There are shades of Alfred Hitchcock's Rope, the most famous movie to be filmed in one long take in "Runtime Error," especially in the invisible transitions between cuts — a zoom into the back of a dark hoodie, the rounding of a shadowy corner, a recurring pan to a news program playing in the elevator. But while Rope feels more akin to an uninterrupted stage play, Mr. Robot never loses any of its stylistic DNA. Because far be it for Mr. Robot to sacrifice its signature bird's eye view shots and empty space in favor of an easy long take. Instead, the maneuvering is nothing short of breathtaking, with steadicams effortlessly changing into drone shots, into handheld shots. One particularly stunning shot consists of a pan to a local journalist with the frame suddenly changing to resemble a news report. This episode better get Mr. Robot its next Emmy.

No Longer on Autopilot

"It's like I'm on autopilot," Elliot intones in his cursory monologue at the beginning of the episode — but something's off. A quiet static crackling is interspersed throughout the first few minutes, growing louder as Elliot realizes he's facing four days of missing time. From there, the episode kicks into high gear, with Elliot's frantic attempts to stop the Dark Army initiating Stage 2 coinciding with a group of security personnel chasing him down to fire him from his short-lived E Corp job, as the static crackling becomes nearly deafening and the camera become increasingly jerky.

It's not until Elliot meets Darlene outside the building, surrounded by angry protesters does that crackling suddenly cease — replaced by a high-pitched whistle when Darlene drops the bomb: she had been working with the FBI. And Angela was working with Mr. Robot. The camera swerves around Elliot until we see a familiar low Dutch angle with the wide expanse of sky taking up most of the frame: Elliot is alone once again. Betrayed by his family and his friends, his POV is the next to be betrayed, with the camera soon panning out amongst the crowd, through the rioters, and back into the building to none other than Angela.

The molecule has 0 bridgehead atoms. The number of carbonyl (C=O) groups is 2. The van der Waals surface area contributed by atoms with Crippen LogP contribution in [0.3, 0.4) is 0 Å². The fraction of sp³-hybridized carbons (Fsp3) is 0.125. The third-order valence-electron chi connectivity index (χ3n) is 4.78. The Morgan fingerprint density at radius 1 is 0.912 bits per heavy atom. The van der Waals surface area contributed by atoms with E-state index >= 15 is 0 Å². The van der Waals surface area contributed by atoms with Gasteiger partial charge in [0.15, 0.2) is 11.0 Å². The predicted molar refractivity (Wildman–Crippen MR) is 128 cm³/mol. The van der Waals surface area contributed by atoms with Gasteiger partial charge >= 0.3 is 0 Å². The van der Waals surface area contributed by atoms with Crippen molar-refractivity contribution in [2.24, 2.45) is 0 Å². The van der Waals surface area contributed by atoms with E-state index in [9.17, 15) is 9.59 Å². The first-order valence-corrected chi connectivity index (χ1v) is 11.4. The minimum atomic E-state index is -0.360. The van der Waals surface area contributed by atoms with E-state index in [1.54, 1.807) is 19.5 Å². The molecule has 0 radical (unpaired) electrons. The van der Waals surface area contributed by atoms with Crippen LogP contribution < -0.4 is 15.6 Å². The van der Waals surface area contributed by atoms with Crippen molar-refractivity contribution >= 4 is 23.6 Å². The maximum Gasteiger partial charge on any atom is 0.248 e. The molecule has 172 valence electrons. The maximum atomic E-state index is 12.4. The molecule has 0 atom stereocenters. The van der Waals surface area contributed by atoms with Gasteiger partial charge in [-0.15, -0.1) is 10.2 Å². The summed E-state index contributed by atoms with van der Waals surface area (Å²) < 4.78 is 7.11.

What Would Mr. Robot Do?

Up until this season, Mr. Robot had been almost exclusively encamped in Elliot's perspective, but as we saw with the Tyrell-centric episode a few weeks ago, and the abrupt shifts between Elliot and Mr. Robot, that was no longer the case. Elliot's reality was leaking out of his inner musings, no longer relegated to him and his "imaginary friend." It culminated in Elliot's accidental verbalizing of his monologue to his coworker and the subtle E Corp commercials snuggled between real commercials on USA Network. Now that we, the audience, are more hyper aware of Elliot's unreliable narration, the show is revealing more to us than it is to our protagonist. We see Christian Slater when Mr. Robot has taken over Elliot's body. We see exactly what happened in Elliot's missing time.

Elliot's idiosyncratic way of viewing the world — this week taking the form of the a long take that shifts its perspective to various strangers in the crowd until finally settling on Angela — has expanded. Where the rest of the season will take this shift, who knows. But if a mid-season episode could take Mr. Robot to new creative heights like "Runtime Error" just did (so much so that I barely even noticed when we didn't see Irving onscreen!) then I anxiously await what Esmail and co. have in store for the finale.